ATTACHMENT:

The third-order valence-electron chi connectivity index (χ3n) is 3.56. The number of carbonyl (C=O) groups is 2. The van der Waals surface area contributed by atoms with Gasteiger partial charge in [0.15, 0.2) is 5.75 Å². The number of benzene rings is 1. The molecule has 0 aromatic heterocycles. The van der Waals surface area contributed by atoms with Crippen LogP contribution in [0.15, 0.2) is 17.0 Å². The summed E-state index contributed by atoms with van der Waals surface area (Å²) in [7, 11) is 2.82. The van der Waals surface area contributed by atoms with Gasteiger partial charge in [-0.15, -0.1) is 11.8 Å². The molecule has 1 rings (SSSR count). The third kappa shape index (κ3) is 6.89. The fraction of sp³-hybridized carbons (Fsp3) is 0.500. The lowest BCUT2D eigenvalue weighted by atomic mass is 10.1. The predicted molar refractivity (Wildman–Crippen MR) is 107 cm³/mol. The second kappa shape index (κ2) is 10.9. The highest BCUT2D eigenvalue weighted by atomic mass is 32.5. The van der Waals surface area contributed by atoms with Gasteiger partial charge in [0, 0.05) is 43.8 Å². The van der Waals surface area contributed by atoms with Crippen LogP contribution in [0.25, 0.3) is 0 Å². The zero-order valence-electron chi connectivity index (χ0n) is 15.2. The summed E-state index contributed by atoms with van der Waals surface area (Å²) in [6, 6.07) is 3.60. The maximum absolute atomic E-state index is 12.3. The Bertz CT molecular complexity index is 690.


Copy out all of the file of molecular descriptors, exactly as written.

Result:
The third-order valence-electron chi connectivity index (χ3n) is 3.56. The number of carbonyl (C=O) groups is 2. The van der Waals surface area contributed by atoms with Gasteiger partial charge in [0.15, 0.2) is 5.75 Å². The number of benzene rings is 1. The molecule has 0 aromatic heterocycles. The van der Waals surface area contributed by atoms with Crippen LogP contribution in [0.15, 0.2) is 17.0 Å². The summed E-state index contributed by atoms with van der Waals surface area (Å²) in [7, 11) is 2.82. The van der Waals surface area contributed by atoms with Gasteiger partial charge in [-0.15, -0.1) is 11.8 Å². The molecule has 1 rings (SSSR count). The third kappa shape index (κ3) is 6.89. The fraction of sp³-hybridized carbons (Fsp3) is 0.500. The lowest BCUT2D eigenvalue weighted by atomic mass is 10.1. The predicted molar refractivity (Wildman–Crippen MR) is 107 cm³/mol. The second kappa shape index (κ2) is 10.9. The highest BCUT2D eigenvalue weighted by atomic mass is 32.5. The van der Waals surface area contributed by atoms with Gasteiger partial charge in [0, 0.05) is 43.8 Å². The van der Waals surface area contributed by atoms with Crippen LogP contribution in [0.25, 0.3) is 0 Å². The zero-order valence-electron chi connectivity index (χ0n) is 15.2. The summed E-state index contributed by atoms with van der Waals surface area (Å²) in [6, 6.07) is 3.60. The maximum absolute atomic E-state index is 12.3. The Bertz CT molecular complexity index is 690.